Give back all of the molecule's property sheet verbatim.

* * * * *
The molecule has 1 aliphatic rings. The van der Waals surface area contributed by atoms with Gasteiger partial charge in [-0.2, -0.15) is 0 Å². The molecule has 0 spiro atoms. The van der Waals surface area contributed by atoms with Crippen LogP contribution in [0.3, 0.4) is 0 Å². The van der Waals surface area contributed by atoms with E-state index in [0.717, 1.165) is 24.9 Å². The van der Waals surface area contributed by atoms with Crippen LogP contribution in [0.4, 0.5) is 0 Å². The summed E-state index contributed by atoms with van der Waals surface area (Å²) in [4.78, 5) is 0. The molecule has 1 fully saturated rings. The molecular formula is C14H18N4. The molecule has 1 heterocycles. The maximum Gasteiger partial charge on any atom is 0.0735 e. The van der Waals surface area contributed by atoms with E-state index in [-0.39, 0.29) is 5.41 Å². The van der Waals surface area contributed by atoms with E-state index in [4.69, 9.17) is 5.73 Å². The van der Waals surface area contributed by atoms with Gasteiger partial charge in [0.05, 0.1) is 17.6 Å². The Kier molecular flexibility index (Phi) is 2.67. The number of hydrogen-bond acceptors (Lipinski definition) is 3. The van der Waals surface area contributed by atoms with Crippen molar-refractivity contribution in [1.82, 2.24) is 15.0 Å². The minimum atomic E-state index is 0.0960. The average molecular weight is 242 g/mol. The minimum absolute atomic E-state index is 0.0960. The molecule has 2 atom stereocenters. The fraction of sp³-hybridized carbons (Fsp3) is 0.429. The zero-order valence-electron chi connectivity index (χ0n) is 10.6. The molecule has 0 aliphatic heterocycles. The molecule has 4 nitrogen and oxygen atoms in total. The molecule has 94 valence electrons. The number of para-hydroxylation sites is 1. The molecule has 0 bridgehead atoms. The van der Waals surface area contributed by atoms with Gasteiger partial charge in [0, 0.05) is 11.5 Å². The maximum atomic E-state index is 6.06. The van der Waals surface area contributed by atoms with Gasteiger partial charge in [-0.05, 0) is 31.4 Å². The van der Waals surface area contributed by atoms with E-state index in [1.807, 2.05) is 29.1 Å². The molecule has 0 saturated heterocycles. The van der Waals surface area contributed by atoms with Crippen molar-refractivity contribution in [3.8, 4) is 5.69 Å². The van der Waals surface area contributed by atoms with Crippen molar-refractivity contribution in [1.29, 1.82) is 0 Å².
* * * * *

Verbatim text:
The molecule has 1 aliphatic rings. The van der Waals surface area contributed by atoms with Gasteiger partial charge in [-0.2, -0.15) is 0 Å². The molecule has 0 spiro atoms. The van der Waals surface area contributed by atoms with Crippen LogP contribution in [0.3, 0.4) is 0 Å². The van der Waals surface area contributed by atoms with E-state index in [0.717, 1.165) is 24.9 Å². The van der Waals surface area contributed by atoms with Crippen LogP contribution in [0.4, 0.5) is 0 Å². The summed E-state index contributed by atoms with van der Waals surface area (Å²) in [4.78, 5) is 0. The molecule has 1 fully saturated rings. The molecular formula is C14H18N4. The molecule has 1 heterocycles. The maximum Gasteiger partial charge on any atom is 0.0735 e. The van der Waals surface area contributed by atoms with E-state index in [-0.39, 0.29) is 5.41 Å². The van der Waals surface area contributed by atoms with E-state index in [4.69, 9.17) is 5.73 Å². The van der Waals surface area contributed by atoms with Gasteiger partial charge in [0.05, 0.1) is 17.6 Å². The Kier molecular flexibility index (Phi) is 2.67. The number of hydrogen-bond acceptors (Lipinski definition) is 3. The van der Waals surface area contributed by atoms with Crippen molar-refractivity contribution in [1.82, 2.24) is 15.0 Å². The minimum atomic E-state index is 0.0960. The average molecular weight is 242 g/mol. The minimum absolute atomic E-state index is 0.0960. The molecule has 2 atom stereocenters. The fraction of sp³-hybridized carbons (Fsp3) is 0.429. The zero-order valence-electron chi connectivity index (χ0n) is 10.6. The molecule has 0 aliphatic heterocycles. The molecule has 4 nitrogen and oxygen atoms in total. The molecule has 94 valence electrons. The number of para-hydroxylation sites is 1. The molecule has 0 bridgehead atoms. The van der Waals surface area contributed by atoms with Gasteiger partial charge in [0, 0.05) is 11.5 Å². The maximum atomic E-state index is 6.06. The van der Waals surface area contributed by atoms with Gasteiger partial charge in [-0.05, 0) is 31.4 Å². The van der Waals surface area contributed by atoms with E-state index in [1.807, 2.05) is 29.1 Å². The molecule has 0 saturated heterocycles. The van der Waals surface area contributed by atoms with Crippen molar-refractivity contribution in [3.8, 4) is 5.69 Å². The van der Waals surface area contributed by atoms with Crippen molar-refractivity contribution in [1.29, 1.82) is 0 Å².